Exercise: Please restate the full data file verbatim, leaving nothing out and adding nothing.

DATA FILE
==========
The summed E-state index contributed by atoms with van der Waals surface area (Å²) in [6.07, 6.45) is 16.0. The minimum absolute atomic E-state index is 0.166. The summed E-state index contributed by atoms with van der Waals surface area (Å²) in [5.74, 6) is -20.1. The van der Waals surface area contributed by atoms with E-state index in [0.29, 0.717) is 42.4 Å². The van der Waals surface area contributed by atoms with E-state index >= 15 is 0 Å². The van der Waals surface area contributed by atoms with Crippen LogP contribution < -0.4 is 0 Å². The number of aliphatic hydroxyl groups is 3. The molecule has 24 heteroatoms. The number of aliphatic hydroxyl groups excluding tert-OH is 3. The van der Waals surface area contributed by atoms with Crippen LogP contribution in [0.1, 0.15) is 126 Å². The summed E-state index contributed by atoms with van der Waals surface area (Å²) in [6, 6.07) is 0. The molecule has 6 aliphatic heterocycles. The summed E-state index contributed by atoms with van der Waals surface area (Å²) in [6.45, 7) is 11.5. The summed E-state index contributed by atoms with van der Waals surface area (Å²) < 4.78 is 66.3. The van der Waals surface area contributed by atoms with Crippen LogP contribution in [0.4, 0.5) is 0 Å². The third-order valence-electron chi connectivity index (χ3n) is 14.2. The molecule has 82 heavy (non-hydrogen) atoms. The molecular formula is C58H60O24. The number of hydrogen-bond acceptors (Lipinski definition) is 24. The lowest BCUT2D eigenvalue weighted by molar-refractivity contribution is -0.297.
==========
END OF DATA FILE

The summed E-state index contributed by atoms with van der Waals surface area (Å²) in [6.07, 6.45) is 16.0. The minimum absolute atomic E-state index is 0.166. The summed E-state index contributed by atoms with van der Waals surface area (Å²) in [5.74, 6) is -20.1. The van der Waals surface area contributed by atoms with E-state index in [0.29, 0.717) is 42.4 Å². The van der Waals surface area contributed by atoms with E-state index >= 15 is 0 Å². The van der Waals surface area contributed by atoms with Crippen LogP contribution < -0.4 is 0 Å². The number of aliphatic hydroxyl groups is 3. The molecule has 24 heteroatoms. The number of aliphatic hydroxyl groups excluding tert-OH is 3. The van der Waals surface area contributed by atoms with Crippen LogP contribution in [0.1, 0.15) is 126 Å². The summed E-state index contributed by atoms with van der Waals surface area (Å²) in [6, 6.07) is 0. The molecule has 6 aliphatic heterocycles. The summed E-state index contributed by atoms with van der Waals surface area (Å²) in [6.45, 7) is 11.5. The summed E-state index contributed by atoms with van der Waals surface area (Å²) < 4.78 is 66.3. The van der Waals surface area contributed by atoms with Crippen LogP contribution in [0.4, 0.5) is 0 Å². The third-order valence-electron chi connectivity index (χ3n) is 14.2. The molecule has 82 heavy (non-hydrogen) atoms. The molecular formula is C58H60O24. The number of hydrogen-bond acceptors (Lipinski definition) is 24. The lowest BCUT2D eigenvalue weighted by molar-refractivity contribution is -0.297.